It’s important to notice that market pricing is not settling for what everyone else is charging. 

In many cases brands charge aspirationally, connecting their products to competitors that they wish to compete against. 

Customers use pricing as a clear indicator of quality and prestige, so by simply charing as much as a luxury or brand you can position your brand unambiguously in your customer’s mind as a premium firm. 

At the same time, as discussed previously, after having recouped expenses you may be happy to lower your product’s price to increase market adoption, fully aware of the fact that your profit margin will be reduced (even though a higher sale volume will be beneficial for your revenue).

Market pricing is also the most stable form of pricing, as skimming can work for a limited time, and penetration pricing too can work only within certain time restraints. 

We’re going to address the latter in more detail in the next paragraph.

Penetration Pricing

Penetration pricing is a pricing strategy where firms charge less than the competition in order to compete on price. 

By competing on price a brand has a chance of carving up some market share even in the most competitive markets. 

To some extent, if a business is able to offer “the same for less” it is able to disrupt the competition and build a strong following with all of those customers who until then could not afford the product because it was too expensive for them. 

If you’re interested in understanding market disruption in more detail, here’s an article that can help you learn more about it.

As products dwell in the market for long periods of time, they may lose attractiveness, and as we’ve discussed, after an initial surge in price – at the moment of launch (skimming) – a more market-pricing stage can follow.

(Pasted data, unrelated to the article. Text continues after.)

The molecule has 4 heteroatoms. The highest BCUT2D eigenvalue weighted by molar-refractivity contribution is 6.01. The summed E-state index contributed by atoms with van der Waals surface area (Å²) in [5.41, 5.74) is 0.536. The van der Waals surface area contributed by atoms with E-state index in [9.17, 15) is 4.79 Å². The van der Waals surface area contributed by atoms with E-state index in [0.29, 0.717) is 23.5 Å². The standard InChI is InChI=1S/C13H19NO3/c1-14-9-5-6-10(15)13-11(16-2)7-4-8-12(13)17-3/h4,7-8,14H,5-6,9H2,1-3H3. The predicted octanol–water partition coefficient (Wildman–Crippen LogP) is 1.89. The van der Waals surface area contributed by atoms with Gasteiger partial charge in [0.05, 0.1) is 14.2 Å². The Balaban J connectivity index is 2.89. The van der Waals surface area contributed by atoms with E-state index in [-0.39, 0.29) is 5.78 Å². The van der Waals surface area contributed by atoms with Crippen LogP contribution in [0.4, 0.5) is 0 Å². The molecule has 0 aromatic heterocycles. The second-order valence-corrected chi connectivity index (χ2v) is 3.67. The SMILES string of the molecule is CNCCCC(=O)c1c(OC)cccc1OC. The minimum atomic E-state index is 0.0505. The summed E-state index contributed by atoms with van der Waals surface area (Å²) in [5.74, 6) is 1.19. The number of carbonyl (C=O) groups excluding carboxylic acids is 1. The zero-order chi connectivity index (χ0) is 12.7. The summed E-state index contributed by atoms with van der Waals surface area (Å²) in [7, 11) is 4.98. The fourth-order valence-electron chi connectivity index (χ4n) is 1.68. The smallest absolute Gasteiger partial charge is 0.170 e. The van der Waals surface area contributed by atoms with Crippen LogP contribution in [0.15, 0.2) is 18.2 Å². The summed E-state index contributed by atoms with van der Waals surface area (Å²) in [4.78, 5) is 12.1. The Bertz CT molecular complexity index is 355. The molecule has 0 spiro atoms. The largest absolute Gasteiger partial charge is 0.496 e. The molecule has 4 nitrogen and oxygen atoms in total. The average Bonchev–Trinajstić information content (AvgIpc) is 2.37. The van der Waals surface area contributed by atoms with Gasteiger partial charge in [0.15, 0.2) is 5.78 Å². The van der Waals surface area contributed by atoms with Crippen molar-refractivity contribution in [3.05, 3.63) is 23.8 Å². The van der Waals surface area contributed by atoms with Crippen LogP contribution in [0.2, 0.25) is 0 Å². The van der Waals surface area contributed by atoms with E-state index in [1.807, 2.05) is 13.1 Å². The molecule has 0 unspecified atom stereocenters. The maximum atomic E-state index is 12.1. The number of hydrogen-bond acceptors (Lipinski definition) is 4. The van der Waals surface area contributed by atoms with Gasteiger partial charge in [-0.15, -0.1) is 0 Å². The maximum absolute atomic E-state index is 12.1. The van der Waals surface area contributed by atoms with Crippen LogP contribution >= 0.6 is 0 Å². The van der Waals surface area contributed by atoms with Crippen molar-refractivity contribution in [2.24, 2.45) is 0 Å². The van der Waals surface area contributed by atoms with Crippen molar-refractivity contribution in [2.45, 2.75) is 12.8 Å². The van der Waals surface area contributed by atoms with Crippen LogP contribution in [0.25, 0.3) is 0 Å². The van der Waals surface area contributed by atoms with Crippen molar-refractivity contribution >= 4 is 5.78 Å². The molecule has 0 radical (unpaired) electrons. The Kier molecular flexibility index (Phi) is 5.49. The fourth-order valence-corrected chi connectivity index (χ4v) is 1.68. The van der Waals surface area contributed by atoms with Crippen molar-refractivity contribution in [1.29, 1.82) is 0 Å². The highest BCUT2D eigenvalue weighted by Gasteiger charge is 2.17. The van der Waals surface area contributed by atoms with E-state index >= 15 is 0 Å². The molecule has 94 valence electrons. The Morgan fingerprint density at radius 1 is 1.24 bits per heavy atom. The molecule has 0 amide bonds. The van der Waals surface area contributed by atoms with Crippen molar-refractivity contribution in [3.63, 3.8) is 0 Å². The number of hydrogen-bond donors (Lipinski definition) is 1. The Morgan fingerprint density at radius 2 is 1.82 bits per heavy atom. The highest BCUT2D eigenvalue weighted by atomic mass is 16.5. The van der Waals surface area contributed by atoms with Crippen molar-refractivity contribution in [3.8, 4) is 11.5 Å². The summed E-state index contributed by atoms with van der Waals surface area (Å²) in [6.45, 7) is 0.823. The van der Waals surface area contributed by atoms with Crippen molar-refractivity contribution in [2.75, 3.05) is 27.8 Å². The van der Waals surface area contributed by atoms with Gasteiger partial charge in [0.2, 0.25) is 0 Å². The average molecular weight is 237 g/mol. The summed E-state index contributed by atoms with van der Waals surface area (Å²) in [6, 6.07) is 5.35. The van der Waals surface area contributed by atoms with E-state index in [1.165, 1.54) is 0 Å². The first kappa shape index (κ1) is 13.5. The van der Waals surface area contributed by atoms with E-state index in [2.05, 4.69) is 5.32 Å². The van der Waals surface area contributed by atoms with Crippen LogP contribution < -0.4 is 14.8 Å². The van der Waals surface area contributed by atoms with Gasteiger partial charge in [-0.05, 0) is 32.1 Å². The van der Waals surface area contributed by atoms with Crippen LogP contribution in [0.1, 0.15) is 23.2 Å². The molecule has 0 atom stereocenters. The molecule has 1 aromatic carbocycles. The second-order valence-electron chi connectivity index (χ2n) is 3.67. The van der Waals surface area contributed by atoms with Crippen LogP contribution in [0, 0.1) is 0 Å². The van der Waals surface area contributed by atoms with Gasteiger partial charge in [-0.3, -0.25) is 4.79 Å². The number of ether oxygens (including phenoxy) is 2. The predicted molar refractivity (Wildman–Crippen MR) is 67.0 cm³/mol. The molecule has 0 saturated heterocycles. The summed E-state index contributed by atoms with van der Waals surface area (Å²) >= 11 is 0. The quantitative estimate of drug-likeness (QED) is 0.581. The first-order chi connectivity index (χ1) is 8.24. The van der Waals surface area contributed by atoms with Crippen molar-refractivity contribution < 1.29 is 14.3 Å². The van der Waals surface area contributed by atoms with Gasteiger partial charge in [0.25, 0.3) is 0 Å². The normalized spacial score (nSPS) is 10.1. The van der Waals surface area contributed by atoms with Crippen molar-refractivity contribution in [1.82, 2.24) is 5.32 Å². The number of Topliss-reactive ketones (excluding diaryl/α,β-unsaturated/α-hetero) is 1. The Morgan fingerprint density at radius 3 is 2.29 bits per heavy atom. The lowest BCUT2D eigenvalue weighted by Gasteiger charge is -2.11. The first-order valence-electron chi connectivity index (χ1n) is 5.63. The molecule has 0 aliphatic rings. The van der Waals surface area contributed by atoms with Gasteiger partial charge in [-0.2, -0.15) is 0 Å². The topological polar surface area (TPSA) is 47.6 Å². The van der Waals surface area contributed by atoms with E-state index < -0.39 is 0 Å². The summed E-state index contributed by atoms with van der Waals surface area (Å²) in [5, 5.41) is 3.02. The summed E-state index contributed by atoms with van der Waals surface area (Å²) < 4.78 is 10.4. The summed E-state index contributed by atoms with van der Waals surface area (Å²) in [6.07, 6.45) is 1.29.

Eventually, a firm may decide to lengthen the lifecycle of the product by reducing the cost with penetration pricing. 

Even if this pricing narrative is the most frequent, it is not uncommon to have a company launch a product at penetration pricing with the goal of attracting new customers by playing the role of the new kid on the block. In some cases, firms provide free trials (in the industries that allow it) with the intent of providing a completely risk-free experience.

As we’ve seen, these pricing strategies don’t have to follow any restrictive rules. 

On the contrary, they show dynamism and adaptability to fit whatever strategic approach you may see fit for your brand. 

Great, now that we’ve covered all relevant topics, let’s draw some conclusive remarks.

Conclusions

There you have it! In this post, we clarified skimming, market, and penetration pricing. To each their own. As your company develops and launches its product onto the market, these three different approaches can help manage the marketing mix in real-time by connecting it to the most lucrative or desirable price point possible. 
It’s always good to work out your pricing strategy by taking into account all of the other variables that might interplay in domestic and international markets. If you’d like to do more research don’t hesitate to explore our blog, where we’ve got a wealth of information and resources to help you navigate the global business. Enjoy!